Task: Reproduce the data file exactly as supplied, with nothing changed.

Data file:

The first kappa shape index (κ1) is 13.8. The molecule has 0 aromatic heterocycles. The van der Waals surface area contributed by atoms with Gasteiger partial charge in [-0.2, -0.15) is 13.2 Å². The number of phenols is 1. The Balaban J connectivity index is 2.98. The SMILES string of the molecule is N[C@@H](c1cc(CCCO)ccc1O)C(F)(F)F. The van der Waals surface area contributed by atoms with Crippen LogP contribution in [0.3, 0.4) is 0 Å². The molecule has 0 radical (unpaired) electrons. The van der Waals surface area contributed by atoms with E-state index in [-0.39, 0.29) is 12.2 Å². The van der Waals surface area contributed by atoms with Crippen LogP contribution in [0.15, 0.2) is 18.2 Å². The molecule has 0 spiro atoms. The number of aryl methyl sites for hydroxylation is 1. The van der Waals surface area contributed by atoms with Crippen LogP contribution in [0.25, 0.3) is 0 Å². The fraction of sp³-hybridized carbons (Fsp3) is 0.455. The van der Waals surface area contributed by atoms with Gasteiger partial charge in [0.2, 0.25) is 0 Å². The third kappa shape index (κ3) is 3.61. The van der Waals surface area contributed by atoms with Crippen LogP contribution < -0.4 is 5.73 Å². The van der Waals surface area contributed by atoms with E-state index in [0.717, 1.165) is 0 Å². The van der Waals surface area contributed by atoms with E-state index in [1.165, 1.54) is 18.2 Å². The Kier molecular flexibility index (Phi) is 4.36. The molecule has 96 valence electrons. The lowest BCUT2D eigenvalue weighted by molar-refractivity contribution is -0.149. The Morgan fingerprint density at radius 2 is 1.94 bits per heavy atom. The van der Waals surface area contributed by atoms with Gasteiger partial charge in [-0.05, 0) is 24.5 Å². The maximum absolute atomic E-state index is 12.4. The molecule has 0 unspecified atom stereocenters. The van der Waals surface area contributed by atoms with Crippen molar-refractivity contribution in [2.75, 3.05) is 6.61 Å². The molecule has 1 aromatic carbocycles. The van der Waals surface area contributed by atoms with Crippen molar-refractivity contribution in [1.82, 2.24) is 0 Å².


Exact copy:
The first kappa shape index (κ1) is 13.8. The molecule has 0 aromatic heterocycles. The van der Waals surface area contributed by atoms with Gasteiger partial charge in [-0.2, -0.15) is 13.2 Å². The number of phenols is 1. The Balaban J connectivity index is 2.98. The SMILES string of the molecule is N[C@@H](c1cc(CCCO)ccc1O)C(F)(F)F. The van der Waals surface area contributed by atoms with Crippen LogP contribution in [0.3, 0.4) is 0 Å². The molecule has 0 radical (unpaired) electrons. The van der Waals surface area contributed by atoms with E-state index in [-0.39, 0.29) is 12.2 Å². The van der Waals surface area contributed by atoms with Crippen LogP contribution in [0.15, 0.2) is 18.2 Å². The molecule has 0 spiro atoms. The number of aryl methyl sites for hydroxylation is 1. The van der Waals surface area contributed by atoms with Crippen LogP contribution in [0.25, 0.3) is 0 Å². The fraction of sp³-hybridized carbons (Fsp3) is 0.455. The van der Waals surface area contributed by atoms with Gasteiger partial charge in [0.2, 0.25) is 0 Å². The third kappa shape index (κ3) is 3.61. The van der Waals surface area contributed by atoms with Crippen LogP contribution < -0.4 is 5.73 Å². The van der Waals surface area contributed by atoms with E-state index in [0.717, 1.165) is 0 Å². The van der Waals surface area contributed by atoms with E-state index in [1.165, 1.54) is 18.2 Å². The Kier molecular flexibility index (Phi) is 4.36. The molecule has 96 valence electrons. The lowest BCUT2D eigenvalue weighted by molar-refractivity contribution is -0.149. The Morgan fingerprint density at radius 2 is 1.94 bits per heavy atom. The van der Waals surface area contributed by atoms with Gasteiger partial charge in [-0.05, 0) is 24.5 Å². The maximum absolute atomic E-state index is 12.4. The molecule has 0 unspecified atom stereocenters. The van der Waals surface area contributed by atoms with Crippen molar-refractivity contribution in [2.75, 3.05) is 6.61 Å². The molecule has 1 aromatic carbocycles. The van der Waals surface area contributed by atoms with Crippen molar-refractivity contribution in [1.82, 2.24) is 0 Å².